Battling T-Mobile, Verizon and AT&T plan on showing in new ads why consumers need 5G service


Battling T-Mobile, Verizon and AT&T plan on showing in new ads why consumers need 5G service

Verizon and AT&T had to scramble in order to change their 5G marketing schemes during the pandemic. CNBC says that both carriers had plans last year to show consumers via advertisements why they need to upgrade their phones and wireless plans to include 5G connectivity. But when the pandemic hit, all of a sudden showing how much faster 5G speeds help users download streaming movies in seconds wasn’t as important as showing consumers how 5G helps them work from home, a message more in line with promoting cable firms.

Verizon and AT&T plan on showing why consumers need 5G in new ads

Both Verizon and AT&T want to sign up as many new 5G subscribers as quickly as possible. CNBC says that the goal is to recover the high costs of building out nationwide 5G coverage, but also to keep subscribers from switching to T-Mobile. The latter not only “tends to offer the cheapest prices among the big three,” according to the report, but it also tops “both Verizon and AT&T in download speed and 5G availability, according to Open Network’s July 2021 5G User Experience Report.”

Craig Moffett, a wireless analyst at MoffettNathanson, says that everything is going T-Mobile’s way right now as the nation’s second-largest carrier is using its triple-layer cake 5G coverage (combining low, mid, and high-band spectrum to offer nationwide coverage with decent 5G download speeds.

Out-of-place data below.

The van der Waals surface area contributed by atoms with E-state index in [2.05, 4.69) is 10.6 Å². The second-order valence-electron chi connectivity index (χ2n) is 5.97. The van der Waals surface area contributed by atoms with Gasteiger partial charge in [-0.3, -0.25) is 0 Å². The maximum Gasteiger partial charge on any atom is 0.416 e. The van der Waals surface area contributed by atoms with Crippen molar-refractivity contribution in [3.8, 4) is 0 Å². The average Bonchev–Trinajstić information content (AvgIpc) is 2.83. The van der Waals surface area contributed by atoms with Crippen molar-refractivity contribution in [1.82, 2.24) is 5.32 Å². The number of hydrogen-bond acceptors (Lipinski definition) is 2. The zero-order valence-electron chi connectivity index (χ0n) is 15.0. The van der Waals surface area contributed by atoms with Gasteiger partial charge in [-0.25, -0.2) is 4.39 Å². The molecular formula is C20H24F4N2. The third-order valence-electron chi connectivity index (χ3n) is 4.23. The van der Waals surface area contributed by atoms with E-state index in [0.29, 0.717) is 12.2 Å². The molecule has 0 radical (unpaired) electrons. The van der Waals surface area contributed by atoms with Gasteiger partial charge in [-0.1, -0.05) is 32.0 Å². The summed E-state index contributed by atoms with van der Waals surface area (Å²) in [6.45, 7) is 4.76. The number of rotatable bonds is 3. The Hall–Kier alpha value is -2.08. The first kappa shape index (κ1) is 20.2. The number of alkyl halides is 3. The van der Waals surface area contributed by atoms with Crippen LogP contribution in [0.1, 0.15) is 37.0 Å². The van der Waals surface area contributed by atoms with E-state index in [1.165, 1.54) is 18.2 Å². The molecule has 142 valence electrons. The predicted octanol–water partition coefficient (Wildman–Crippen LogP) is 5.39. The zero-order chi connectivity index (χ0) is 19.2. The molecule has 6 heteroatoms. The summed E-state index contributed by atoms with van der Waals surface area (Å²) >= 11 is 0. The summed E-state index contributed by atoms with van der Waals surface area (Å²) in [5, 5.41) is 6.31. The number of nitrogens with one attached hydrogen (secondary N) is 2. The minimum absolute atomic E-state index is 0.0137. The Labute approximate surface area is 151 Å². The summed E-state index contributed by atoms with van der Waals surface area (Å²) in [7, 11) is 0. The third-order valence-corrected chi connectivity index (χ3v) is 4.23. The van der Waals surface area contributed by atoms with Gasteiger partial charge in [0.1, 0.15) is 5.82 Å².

Moffet says, “A focus on 5G isn’t going to be flattering to either Verizon or AT&T. They are falling far behind T-Mobile in what will soon matter most: 5G speed and coverage. And they charge consumers much higher prices than T-Mobile.” As a result, Verizon and AT&T are looking to produce ads that explain why consumers need to subscribe to their 5G service instead of T-Mobile’s, and that is going to be a challenge.
AT&T plans on showing people using 5G while out and about, despite the higher number of cases that are being discovered daily. David Christopher, Executive Vice President of partnerships & 5G ecosystem development for AT&T says, “We almost lost the year. But now, people are excited to get out of their homes and experience 5G in the wild. We will dramatize use cases that matter to customers.”

While 5G download speeds will eventually be much faster than 4G LTE speeds, the fact is that the largest area of 5G coverage in the states is from low-band spectrum which travels long distances, but often delivers download speeds not much faster than 4G LTE. This is where T-Mobile’s purchase of Sprint last year was a big deal since it provided the former with plenty of mid-band spectrum that the other carriers are not yet using.

Mid-band airwaves travel farther than mmWave, but not as far as low-band. They deliver faster speeds than low-band, but not as fast as mmWave. Mid-band 5G spectrum is a compromise that allows T-Mobile to deliver faster 5G service in more locations than the competition. But with more of the country experiencing slower low-band 5G, this explains why a J.D. Power survey taken last year showed that only 25% of Americans believe that 5G will be much faster than the current 4G LTE service provided by carriers.

SNL’s Kate McKinnon is the current face of Verizon 5G

The survey also revealed that only 5% of those responding said that they are willing to pay more for 5G. The CEO of AT&T Communications, Jeff McElfresh, said that he has “always tried to soften folks’ expectations around 5G.”

While Verizon and AT&T have focused on 5G use in the workplace, both said that they will soon start advertising 5G from a standpoint of consumer use. Verizon’s current 5G ads, starring the talented Kate McKinnon from Saturday Night Live, focus on its current deal that will give consumers trading in a phone up to $800 toward the purchase of a 5G-enabled handset.

While that sounds like a sweet deal, it fails to show why 5G service is important and necessary for Verizon customers to have. Expect to see that in the next wave of 5G ads for Verizon and AT&T.


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